By a mental mechanism I call naïve empiricism, we have a natural tendency to look for instances that confirm our story and our vision of the world -- these instances are always easy to find. Alas, with tools, and fools, anything can be easy to find. You take past instances that corroborate your theories and you treat them as evidence. For instance, a diplomat will show you his “accomplishments,” not what he failed to do. Mathematicians will try to convince you that their science is useful to society by pointing out instances where it proved helpful, not those where it was a waste of time, or, worse, those numerous mathematical applications that inflicted a severe cost on society owing to the highly unempirical nature of elegant mathematical theories.

A series of corroborative facts is not necessarily evidence. Seeing white swans does not confirm the nonexistence of black swans.

We can get closer to the truth by negative instances, not by verification. It is misleading to build a general rule from observed facts. Contrary to conventional wisdom, our body of knowledge does not increase from a series of confirmatory observations, like the turkey’s. But there are some things I can remain skeptical about, and others I can safely consider certain. This makes the consequences of observations one-sided. It is not much more difficult than that.

Popper’s far more powerful and original idea is the “open” society, one that relies on skepticism as a modus operandi, refusing and resisting definitive truths. He accused Plato of closing our minds, according to the arguments I described in the Prologue. But Popper’s biggest idea was his insight concerning the fundamental, severe, and incurable unpredictability of the world.

It remains the case that you know what is wrong with a lot more confidence than you know what is right. All pieces of information are not equal in importance.

Cognitive scientists have studied our natural tendency to look only for corroboration; they call this vulnerability to the corroboration error the confirmation bias.

The notion of corroboration is rooted in our intellectual habits and discourse.

It seems that we are endowed with specific and elaborate inductive instincts showing us the way. Contrary to the opinion held by the great David Hume, and that of the British empiricist tradition, that belief arises from custom, as they assumed that we learn generalizations solely from experience and empirical observations, it was shown from studies of infant behavior that we come equipped with mental machinery that causes us to selectively generalize from experiences (i.e., to selectively acquire inductive learning in some domains but remain skeptical in others). By doing so, we are not learning from a mere thousand days, but benefiting, thanks to evolution, from the learning of our ancestors -- which found its way into our biology.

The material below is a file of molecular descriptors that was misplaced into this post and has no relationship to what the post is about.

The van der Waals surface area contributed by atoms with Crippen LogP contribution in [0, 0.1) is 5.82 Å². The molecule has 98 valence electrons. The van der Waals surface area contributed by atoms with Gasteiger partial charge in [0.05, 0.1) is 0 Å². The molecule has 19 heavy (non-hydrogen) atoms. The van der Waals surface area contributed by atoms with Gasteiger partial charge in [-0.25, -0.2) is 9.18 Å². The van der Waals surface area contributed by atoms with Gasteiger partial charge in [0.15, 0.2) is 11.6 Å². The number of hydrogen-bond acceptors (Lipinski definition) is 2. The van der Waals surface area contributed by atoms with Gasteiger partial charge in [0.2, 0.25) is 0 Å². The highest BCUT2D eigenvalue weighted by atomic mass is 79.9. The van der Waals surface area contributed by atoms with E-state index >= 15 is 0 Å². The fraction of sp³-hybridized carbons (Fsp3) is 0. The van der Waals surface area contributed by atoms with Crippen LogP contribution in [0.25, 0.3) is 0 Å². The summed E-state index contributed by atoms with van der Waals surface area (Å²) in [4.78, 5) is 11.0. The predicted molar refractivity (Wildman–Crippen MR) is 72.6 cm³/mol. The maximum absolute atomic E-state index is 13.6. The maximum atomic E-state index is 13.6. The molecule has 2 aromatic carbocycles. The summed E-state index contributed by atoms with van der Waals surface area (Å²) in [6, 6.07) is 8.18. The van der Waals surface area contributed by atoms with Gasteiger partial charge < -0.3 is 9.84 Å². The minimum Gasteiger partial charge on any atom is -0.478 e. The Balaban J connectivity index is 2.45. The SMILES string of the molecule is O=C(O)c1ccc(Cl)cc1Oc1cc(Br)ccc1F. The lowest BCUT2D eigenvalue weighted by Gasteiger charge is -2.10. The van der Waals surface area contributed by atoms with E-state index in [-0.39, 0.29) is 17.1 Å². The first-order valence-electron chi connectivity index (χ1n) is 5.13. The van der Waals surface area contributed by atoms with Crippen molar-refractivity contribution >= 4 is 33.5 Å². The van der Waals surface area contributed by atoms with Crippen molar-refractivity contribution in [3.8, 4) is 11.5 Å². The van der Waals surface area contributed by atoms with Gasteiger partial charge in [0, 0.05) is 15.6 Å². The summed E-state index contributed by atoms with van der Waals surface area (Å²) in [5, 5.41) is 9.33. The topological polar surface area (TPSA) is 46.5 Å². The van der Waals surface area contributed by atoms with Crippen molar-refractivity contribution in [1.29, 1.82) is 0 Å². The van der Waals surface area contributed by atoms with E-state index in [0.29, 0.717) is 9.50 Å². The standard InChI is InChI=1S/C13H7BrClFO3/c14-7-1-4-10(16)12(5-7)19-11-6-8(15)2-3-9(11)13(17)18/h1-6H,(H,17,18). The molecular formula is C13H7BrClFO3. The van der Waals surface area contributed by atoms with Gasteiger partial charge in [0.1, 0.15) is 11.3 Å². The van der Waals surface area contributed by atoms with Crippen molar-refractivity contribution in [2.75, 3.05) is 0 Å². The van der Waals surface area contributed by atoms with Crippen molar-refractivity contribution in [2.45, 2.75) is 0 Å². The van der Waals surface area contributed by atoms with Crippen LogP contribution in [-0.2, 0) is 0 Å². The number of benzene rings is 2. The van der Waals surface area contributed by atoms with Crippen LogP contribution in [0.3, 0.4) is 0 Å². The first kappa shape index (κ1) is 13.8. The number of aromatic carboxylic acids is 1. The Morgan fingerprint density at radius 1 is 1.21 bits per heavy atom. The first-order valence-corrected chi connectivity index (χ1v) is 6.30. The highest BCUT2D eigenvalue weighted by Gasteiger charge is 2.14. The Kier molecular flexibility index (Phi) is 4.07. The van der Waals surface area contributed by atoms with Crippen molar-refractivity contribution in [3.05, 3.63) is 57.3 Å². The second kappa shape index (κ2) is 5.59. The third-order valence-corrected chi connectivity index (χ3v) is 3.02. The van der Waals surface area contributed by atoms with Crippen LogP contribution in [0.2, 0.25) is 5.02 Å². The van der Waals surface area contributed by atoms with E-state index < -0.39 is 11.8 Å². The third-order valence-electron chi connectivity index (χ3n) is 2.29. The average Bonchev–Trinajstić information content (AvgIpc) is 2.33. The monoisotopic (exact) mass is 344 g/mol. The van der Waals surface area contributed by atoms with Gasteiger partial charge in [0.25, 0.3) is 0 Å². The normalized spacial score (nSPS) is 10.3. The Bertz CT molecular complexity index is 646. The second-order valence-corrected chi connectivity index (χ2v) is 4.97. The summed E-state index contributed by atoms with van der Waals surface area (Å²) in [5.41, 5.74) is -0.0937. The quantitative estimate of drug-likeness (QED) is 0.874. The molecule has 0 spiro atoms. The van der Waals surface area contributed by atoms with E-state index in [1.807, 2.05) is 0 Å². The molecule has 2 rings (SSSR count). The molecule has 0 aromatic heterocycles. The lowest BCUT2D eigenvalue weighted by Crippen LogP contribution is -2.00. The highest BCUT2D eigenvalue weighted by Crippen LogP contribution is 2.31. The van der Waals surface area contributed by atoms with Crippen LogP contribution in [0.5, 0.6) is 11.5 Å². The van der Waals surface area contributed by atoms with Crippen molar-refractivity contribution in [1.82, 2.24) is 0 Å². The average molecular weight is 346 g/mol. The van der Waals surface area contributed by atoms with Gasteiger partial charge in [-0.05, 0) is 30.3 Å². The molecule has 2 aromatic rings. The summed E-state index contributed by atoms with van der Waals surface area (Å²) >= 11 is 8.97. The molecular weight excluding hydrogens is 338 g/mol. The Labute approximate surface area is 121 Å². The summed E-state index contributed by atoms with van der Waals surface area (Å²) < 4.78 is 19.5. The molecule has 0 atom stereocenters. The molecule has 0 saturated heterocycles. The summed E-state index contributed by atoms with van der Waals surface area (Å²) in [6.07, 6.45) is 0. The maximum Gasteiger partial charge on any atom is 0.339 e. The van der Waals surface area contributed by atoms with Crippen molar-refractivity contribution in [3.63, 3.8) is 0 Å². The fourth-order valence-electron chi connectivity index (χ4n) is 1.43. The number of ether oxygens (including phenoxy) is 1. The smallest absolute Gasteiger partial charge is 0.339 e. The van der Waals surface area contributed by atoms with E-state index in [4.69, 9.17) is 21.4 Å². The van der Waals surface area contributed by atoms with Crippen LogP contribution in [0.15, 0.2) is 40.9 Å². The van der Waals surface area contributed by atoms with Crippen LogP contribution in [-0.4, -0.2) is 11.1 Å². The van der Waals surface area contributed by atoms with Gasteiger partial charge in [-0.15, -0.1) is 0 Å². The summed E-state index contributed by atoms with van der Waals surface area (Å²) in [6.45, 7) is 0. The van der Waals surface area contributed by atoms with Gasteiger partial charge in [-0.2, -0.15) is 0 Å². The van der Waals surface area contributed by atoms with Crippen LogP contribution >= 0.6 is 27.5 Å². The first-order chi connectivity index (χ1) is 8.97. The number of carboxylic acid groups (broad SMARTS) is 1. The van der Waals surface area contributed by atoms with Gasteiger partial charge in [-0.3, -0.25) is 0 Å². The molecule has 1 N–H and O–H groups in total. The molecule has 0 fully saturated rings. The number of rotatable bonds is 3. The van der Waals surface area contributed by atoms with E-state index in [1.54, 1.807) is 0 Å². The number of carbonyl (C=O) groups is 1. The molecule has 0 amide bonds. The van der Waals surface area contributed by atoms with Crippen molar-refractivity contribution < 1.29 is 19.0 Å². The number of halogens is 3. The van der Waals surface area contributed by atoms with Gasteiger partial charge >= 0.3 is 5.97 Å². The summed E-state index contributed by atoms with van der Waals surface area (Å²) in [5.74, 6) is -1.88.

Back to Mediocristan

And we may have learned things wrong from our ancestors. I speculate here that we probably inherited the instincts adequate for survival in the East African Great Lakes region where we presumably hail from, but these instincts are certainly not well adapted to the present, post-alphabet, intensely informational, and statistically complex environment.

Indeed our environment is a bit more complex than we (and our institutions) seem to realize. How? The modern world, being Extremistan, is dominated by rare -- very rare -- events. It can deliver a Black Swan after thousands and thousands of white ones, so we need to withhold judgment for longer than we are inclined to. It is impossible -- biologically impossible -- to run into a human several hundred miles tall, so our intuitions rule these events out. But the sales of a book or the magnitude of social events do not follow such strictures. It takes a lot more than a thousand days to accept that a writer is ungifted, a market will not crash, a war will not happen, a project is hopeless, a country is “our ally,” a company will not go bust, a brokerage-house security analyst is not a charlatan, or a neighbor will not attack us. In the distant past, humans could make inferences far more accurately and quickly. Furthermore, the sources of Black Swans today have multiplied beyond measurability. In the primitive environment they were limited to newly encountered wild animals, new enemies, and abrupt weather changes. These events were repeatable enough for us to have built an innate fear of them. This instinct to make inferences rather quickly, and to “tunnel” (i.e., focus on a small number of sources of uncertainty, or causes of known Black Swans) remains rather ingrained in us. This instinct, in a word, is our predicament.

Chapter 6 – The Narrative Fallacy

Taleb explores our inclination to assign a narrative of causality to a collection of otherwise random occurrences.

We like stories, we like to summarize, and we like to simplify, i.e., to reduce the dimension of matters. One of the problems of human nature is what I call the narrative fallacy. The fallacy is associated with our vulnerability to overinterpretation and our predilection for compact stories over raw truths. It severely distorts our mental representation of the world; it is particularly acute when it comes to the rare event.

The narrative fallacy addresses our limited ability to look at sequences of facts without weaving an explanation into them, or, equivalently, forcing a logical link, an arrow of relationship, upon them. Explanations bind facts together. They make them all the more easily remembered; they help them make more sense. Where this propensity can go wrong is when it increases our impression of understanding.